New York Attor­ney Gen­er­al James led a coali­tion of 13 attor­neys gen­er­al in Sep­tem­ber 2019, in fil­ing com­ments in oppo­si­tion to the July 2019 pro­posed inter­pre­ta­tive rule. Again, the com­ments empha­sized that non-con­dens­ing com­bus­tion tech­nol­o­gy products/​equipment are not per­for­mance char­ac­ter­is­tics” under EPCA and are con­trary to DOE’s con­clu­sions in pri­or rule­mak­ings. The attor­neys gen­er­al also point­ed out that the pro­posed inter­pre­ta­tive rule’s effec­tive grand­fa­ther­ing of inef­fi­cient prod­uct designs for res­i­den­tial gas fur­naces and com­mer­cial hot water heaters would cost con­sumers bil­lions of dol­lars in lost ener­gy sav­ings and increase car­bon emis­sions by mil­lions of met­ric tons.

  • Jan­u­ary 2021

    In Jan­u­ary 2021, DOE final­ized its inter­pre­ta­tive rule deter­min­ing that non-con­dens­ing com­bus­tion tech­nol­o­gy products/​equipment are per­for­ma­tive char­ac­ter­is­tics” under EPCA.

Con­sumer, Com­mer­cial and Indus­tri­al Products

2017-2021

  • August 2020

    In August 2020, New York Attor­ney Gen­er­al James led a coali­tion of 16 attor­neys gen­er­al in fil­ing a 60-day notice of intent to sue DOE for fail­ing to meet its oblig­a­tion under EPCA to amend and review ener­gy effi­cien­cy stan­dards for 25 cat­e­gories of con­sumer, com­mer­cial and indus­tri­al prod­ucts. The cov­ered prod­ucts include dish­wash­ers, refrig­er­a­tors and water heaters and the missed dead­lines for review­ing and amend­ing the effi­cien­cy stan­dards date back to 2016. The notice point­ed out that updat­ed stan­dards for just four of the appli­ances could save con­sumers over $7.5 bil­lion in avoid­ed con­sumer util­i­ty costs and reduce car­bon diox­ide emis­sions by 22 mil­lion met­ric tons by 2035. The attor­neys gen­er­al warned that they would sue to com­pel DOE to ful­fill its statu­to­ry oblig­a­tions, if it does not act to update the stan­dards with­in 60 days.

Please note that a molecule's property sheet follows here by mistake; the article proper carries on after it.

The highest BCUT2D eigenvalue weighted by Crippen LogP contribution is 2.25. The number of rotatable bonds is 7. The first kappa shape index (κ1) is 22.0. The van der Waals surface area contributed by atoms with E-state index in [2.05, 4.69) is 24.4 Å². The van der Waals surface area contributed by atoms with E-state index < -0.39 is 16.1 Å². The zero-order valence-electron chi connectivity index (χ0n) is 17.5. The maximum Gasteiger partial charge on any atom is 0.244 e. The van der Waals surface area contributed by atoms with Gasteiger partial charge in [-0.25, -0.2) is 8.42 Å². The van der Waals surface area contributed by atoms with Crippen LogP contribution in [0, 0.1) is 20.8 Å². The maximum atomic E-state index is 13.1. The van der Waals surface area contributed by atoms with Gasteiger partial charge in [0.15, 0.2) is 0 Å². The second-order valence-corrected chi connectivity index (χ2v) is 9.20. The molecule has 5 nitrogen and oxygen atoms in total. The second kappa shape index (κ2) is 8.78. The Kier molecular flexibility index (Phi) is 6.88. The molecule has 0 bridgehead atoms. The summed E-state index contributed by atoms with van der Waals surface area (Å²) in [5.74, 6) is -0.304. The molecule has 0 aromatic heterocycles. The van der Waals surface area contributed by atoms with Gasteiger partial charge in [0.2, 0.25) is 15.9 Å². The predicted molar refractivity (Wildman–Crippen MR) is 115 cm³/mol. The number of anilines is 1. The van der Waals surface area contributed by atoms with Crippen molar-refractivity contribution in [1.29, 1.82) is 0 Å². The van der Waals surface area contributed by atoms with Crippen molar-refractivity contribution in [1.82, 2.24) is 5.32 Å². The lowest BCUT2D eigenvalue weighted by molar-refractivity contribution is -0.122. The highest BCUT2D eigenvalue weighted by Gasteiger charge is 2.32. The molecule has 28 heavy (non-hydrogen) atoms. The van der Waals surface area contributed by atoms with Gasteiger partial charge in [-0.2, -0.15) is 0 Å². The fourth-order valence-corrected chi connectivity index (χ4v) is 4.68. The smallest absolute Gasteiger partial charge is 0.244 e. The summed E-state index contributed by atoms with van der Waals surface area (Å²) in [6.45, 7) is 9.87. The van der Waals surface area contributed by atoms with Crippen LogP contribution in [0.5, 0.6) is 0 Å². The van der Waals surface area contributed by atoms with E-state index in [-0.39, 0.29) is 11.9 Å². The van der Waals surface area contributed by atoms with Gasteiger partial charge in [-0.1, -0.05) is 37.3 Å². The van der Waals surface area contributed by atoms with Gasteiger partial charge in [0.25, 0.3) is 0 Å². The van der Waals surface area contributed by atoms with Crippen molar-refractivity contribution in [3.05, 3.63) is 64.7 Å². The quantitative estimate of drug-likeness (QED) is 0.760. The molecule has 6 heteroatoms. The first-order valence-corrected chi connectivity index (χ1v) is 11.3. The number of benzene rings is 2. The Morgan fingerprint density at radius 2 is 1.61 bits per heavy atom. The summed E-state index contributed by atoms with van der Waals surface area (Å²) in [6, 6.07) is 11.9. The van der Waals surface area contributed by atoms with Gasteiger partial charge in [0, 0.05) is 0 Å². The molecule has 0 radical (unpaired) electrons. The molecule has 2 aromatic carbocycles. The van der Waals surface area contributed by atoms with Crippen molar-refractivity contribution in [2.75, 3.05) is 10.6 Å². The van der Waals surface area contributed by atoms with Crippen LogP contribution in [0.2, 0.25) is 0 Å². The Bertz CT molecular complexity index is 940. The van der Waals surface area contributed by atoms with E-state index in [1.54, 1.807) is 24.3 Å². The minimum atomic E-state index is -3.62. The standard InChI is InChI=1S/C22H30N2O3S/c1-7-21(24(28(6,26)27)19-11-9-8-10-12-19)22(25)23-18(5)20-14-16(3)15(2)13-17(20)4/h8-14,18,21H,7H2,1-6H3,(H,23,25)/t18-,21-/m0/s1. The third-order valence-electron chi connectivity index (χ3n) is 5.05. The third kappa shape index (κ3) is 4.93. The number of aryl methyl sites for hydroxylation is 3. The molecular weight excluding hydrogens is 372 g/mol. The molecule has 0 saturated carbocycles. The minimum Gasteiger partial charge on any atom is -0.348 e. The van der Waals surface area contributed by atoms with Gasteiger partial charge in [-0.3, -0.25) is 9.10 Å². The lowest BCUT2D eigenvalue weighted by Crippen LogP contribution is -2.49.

• Novem­ber 2020

    In Novem­ber 2020, New York Attor­ney Gen­er­al James led a coali­tion of 15 attor­neys gen­er­al in fol­low­ing through on the 60-day notice of intent to sue DOE. The attor­neys gen­er­al filed a law­suit in a New York fed­er­al dis­trict court against DOE for its fail­ure to amend and review ener­gy effi­cien­cy stan­dards for the 25 cat­e­gories of con­sumer, com­mer­cial and indus­tri­al prod­ucts. The law­suit not­ed that DOE’s fail­ure to meet the statu­to­ry dead­line deprives the states and their res­i­dents the ben­e­fits of strength­ened ener­gy effi­cien­cy stan­dards, includ­ing bil­lions in low­er ener­gy costs for con­sumers and bil­lions of met­ric tons of avoid­ed car­bon diox­ide emis­sions. The attor­neys gen­er­al request­ed that the court issue a per­ma­nent injunc­tion requir­ing DOE to review and amend the ener­gy effi­cien­cy stan­dards for the 25 cat­e­gories of prod­ucts pur­suant to EPCA.